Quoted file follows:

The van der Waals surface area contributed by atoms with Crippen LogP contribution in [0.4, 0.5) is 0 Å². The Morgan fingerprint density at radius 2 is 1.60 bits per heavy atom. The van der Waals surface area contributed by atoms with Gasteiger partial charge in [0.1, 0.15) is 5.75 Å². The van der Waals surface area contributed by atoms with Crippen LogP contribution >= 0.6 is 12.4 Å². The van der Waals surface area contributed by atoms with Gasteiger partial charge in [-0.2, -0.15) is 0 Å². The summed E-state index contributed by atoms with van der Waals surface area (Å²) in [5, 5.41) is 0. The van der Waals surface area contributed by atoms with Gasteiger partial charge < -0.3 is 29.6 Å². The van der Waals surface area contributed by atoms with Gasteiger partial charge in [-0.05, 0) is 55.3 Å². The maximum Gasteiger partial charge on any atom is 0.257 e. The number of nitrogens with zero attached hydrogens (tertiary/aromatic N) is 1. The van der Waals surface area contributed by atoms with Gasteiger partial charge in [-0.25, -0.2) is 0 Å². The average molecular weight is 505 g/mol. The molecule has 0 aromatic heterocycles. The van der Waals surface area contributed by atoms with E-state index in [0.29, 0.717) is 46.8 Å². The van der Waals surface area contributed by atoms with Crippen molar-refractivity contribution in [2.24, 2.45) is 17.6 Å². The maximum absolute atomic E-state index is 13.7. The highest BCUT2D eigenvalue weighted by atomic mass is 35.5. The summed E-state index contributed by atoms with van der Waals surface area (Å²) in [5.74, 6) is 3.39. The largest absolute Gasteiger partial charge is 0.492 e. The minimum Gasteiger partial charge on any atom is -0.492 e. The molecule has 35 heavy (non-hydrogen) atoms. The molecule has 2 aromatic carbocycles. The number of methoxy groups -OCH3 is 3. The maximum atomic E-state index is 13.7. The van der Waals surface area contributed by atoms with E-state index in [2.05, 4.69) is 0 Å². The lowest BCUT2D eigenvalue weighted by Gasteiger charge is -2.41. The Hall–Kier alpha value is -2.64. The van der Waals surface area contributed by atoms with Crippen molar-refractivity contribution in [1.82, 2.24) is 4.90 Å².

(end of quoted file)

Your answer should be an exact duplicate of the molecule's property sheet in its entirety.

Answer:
The van der Waals surface area contributed by atoms with Crippen LogP contribution in [0.4, 0.5) is 0 Å². The Morgan fingerprint density at radius 2 is 1.60 bits per heavy atom. The van der Waals surface area contributed by atoms with Gasteiger partial charge in [0.1, 0.15) is 5.75 Å². The van der Waals surface area contributed by atoms with Crippen LogP contribution >= 0.6 is 12.4 Å². The van der Waals surface area contributed by atoms with Gasteiger partial charge in [-0.2, -0.15) is 0 Å². The summed E-state index contributed by atoms with van der Waals surface area (Å²) in [5, 5.41) is 0. The van der Waals surface area contributed by atoms with Gasteiger partial charge < -0.3 is 29.6 Å². The van der Waals surface area contributed by atoms with Gasteiger partial charge in [-0.05, 0) is 55.3 Å². The maximum Gasteiger partial charge on any atom is 0.257 e. The number of nitrogens with zero attached hydrogens (tertiary/aromatic N) is 1. The van der Waals surface area contributed by atoms with Gasteiger partial charge in [-0.25, -0.2) is 0 Å². The average molecular weight is 505 g/mol. The molecule has 0 aromatic heterocycles. The van der Waals surface area contributed by atoms with E-state index in [0.29, 0.717) is 46.8 Å². The van der Waals surface area contributed by atoms with Crippen molar-refractivity contribution in [2.24, 2.45) is 17.6 Å². The maximum absolute atomic E-state index is 13.7. The highest BCUT2D eigenvalue weighted by atomic mass is 35.5. The summed E-state index contributed by atoms with van der Waals surface area (Å²) in [5.74, 6) is 3.39. The largest absolute Gasteiger partial charge is 0.492 e. The minimum Gasteiger partial charge on any atom is -0.492 e. The molecule has 35 heavy (non-hydrogen) atoms. The molecule has 2 aromatic carbocycles. The number of methoxy groups -OCH3 is 3. The maximum atomic E-state index is 13.7. The van der Waals surface area contributed by atoms with E-state index in [2.05, 4.69) is 0 Å². The lowest BCUT2D eigenvalue weighted by Gasteiger charge is -2.41. The Hall–Kier alpha value is -2.64. The van der Waals surface area contributed by atoms with Crippen molar-refractivity contribution in [1.82, 2.24) is 4.90 Å².